Lindsay Karant joins diocese as school nurse consultant
FORT WORTH — Although Lindsay Karant will use lessons learned first in the U.S. Air Force and then as a school nurse during COVID-19, she’s most excited about adding the faith component to her work as the new diocesan school nurse consultant.
In the Catholic school setting, nurses can consider the whole person’s health — physical, spiritual, and mental, according to Karant.
In her new role, she views herself as an information collector and disseminator for the school nurses and health representatives at the 17 Catholic schools in the Diocese of Fort Worth. Nurses or health aides screen students’ hearing and vision, check for scoliosis, and review immunization records. Some of this data is reported to the state health department.
She also stays abreast of any new health requirements for schools from the state, and she ensures each school is informed and compliant.
Karant provides an extra level of support to the eight schools in the diocese that have a health aide rather than a school nurse.
After earning a nursing degree from University of Missouri in Columbia, Karant entered the U.S. Air Force. The first of two important lessons she learned in her seven-and-a-half years of service is “respecting the systems you are in. No matter where we put ourselves, there’s something bigger than ourselves,” she said.
Another realization was that although she entered as an officer, her enlisted coworkers “may know 1,000 times more” about the task at hand because they have been performing it for years.
Karant’s 22 years of nursing experience also include 10 years in the Richardson and Carroll Independent School Districts. When the coronavirus pandemic began, she was the only nurse at an elementary school with about 525 students. Setting priorities, assimilating medical information, and managing workflow were critical. But she found listening just as important. She said, “Understanding whether they were in fear of death, of masks, of shots, of close contact — recognizing that [fear] can give you a lot more compassion.”
The pandemic gave Karant an extra level of appreciation for Catholic education. She observed, “Regardless of the turmoil of COVID, Catholic schools have the highest things first: Christ and His mother.” She is the mother of a Nolan Catholic High School freshman and a St. Elizabeth Ann Seton middle school student.
Having always had an interest in patterns and current issues in health care, Karant looks forward to an administrative role. She said her predecessor, Nancy Eder, who is now focused on her role as a nurse consultant to priests, made the transition “seamless” because the school nurses and health representatives were already organized and well-trained.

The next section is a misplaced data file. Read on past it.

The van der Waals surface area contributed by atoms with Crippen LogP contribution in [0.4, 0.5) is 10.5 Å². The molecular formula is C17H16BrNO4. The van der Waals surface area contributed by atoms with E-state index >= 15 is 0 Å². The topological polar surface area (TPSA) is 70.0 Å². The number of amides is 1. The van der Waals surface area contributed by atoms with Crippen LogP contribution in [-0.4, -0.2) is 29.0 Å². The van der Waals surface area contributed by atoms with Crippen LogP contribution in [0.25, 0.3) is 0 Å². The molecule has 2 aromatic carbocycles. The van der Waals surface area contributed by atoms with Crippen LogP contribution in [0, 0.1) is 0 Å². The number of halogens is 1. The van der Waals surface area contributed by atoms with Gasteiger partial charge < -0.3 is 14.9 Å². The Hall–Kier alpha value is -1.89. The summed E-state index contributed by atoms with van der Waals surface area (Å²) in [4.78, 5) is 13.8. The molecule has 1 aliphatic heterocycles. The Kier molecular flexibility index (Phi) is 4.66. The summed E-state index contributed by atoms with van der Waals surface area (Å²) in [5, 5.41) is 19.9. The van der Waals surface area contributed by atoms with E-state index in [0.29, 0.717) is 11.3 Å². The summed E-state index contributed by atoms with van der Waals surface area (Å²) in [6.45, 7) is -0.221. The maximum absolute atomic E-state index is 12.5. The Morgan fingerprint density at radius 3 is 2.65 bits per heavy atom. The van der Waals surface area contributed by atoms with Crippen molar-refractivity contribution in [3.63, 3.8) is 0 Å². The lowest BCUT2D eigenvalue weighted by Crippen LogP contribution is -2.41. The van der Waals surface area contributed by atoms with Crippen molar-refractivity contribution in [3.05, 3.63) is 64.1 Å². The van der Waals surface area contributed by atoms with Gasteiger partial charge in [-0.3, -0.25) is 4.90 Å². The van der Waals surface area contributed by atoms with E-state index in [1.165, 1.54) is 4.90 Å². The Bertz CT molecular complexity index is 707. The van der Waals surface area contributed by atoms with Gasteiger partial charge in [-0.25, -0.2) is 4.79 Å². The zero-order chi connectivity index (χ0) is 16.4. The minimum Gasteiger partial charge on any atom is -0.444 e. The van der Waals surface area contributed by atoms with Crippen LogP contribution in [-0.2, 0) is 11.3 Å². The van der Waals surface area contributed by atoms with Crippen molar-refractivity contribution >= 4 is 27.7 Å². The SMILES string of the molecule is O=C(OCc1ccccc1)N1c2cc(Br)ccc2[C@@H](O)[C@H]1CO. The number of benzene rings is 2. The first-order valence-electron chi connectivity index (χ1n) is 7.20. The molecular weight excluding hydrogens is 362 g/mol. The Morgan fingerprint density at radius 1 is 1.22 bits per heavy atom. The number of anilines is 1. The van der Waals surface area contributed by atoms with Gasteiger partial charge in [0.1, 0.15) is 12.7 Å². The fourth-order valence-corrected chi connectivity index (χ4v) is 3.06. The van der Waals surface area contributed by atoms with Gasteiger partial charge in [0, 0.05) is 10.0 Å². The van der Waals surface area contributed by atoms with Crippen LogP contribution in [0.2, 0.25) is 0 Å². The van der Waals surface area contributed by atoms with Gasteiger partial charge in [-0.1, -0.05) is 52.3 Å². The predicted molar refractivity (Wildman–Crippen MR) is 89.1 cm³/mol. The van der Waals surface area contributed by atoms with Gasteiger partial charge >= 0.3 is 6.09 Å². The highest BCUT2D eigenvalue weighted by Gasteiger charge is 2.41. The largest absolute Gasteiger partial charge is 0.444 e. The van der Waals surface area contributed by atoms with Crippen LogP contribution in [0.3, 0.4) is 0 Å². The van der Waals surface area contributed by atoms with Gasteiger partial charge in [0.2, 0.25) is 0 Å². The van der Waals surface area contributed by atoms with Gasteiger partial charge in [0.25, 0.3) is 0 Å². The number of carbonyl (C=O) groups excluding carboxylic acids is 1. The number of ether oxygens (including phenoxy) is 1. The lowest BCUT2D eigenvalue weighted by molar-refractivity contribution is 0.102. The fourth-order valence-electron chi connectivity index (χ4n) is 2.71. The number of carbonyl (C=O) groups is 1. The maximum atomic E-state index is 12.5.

With her Air Force background in emergency preparedness, Karant anticipates she will help train schools for the unexpected. Two campuses are already Project ADAM certified with access and training to use an automated external defibrillator in case of sudden cardiac arrest. Karant hopes to have all schools Project ADAM certified and to ensure school staff feel competent to manage an emergency.
Day in and day out, however, school nurses and health aides handle the routine stomachaches, scraped knees, and various other childhood ailments and accidents. Karant pointed out that those encounters are an opportunity to address the whole person.
For example, someone with a stomachache may also suffer from anxiety — “that’s a mental health or a spiritual issue, and the nurse or health representative can be the one to ferret out what the student or staff member needs,” Karant explained.
“Mental health, spiritual health — those things are all encompassing with our physical health, and they all need to be addressed. The nurse or the health representatives is often the fulcrum point where they all meet,” she said.
She continued, “The blessing of Catholic school education is you have those resources available to you, to really get to the crux of the problem. You have the sacraments, the pastoral care, the things that can help those students in the school setting to treat the whole person that they are. The school nurse, or health representative, holds an important place in that whole-person education.”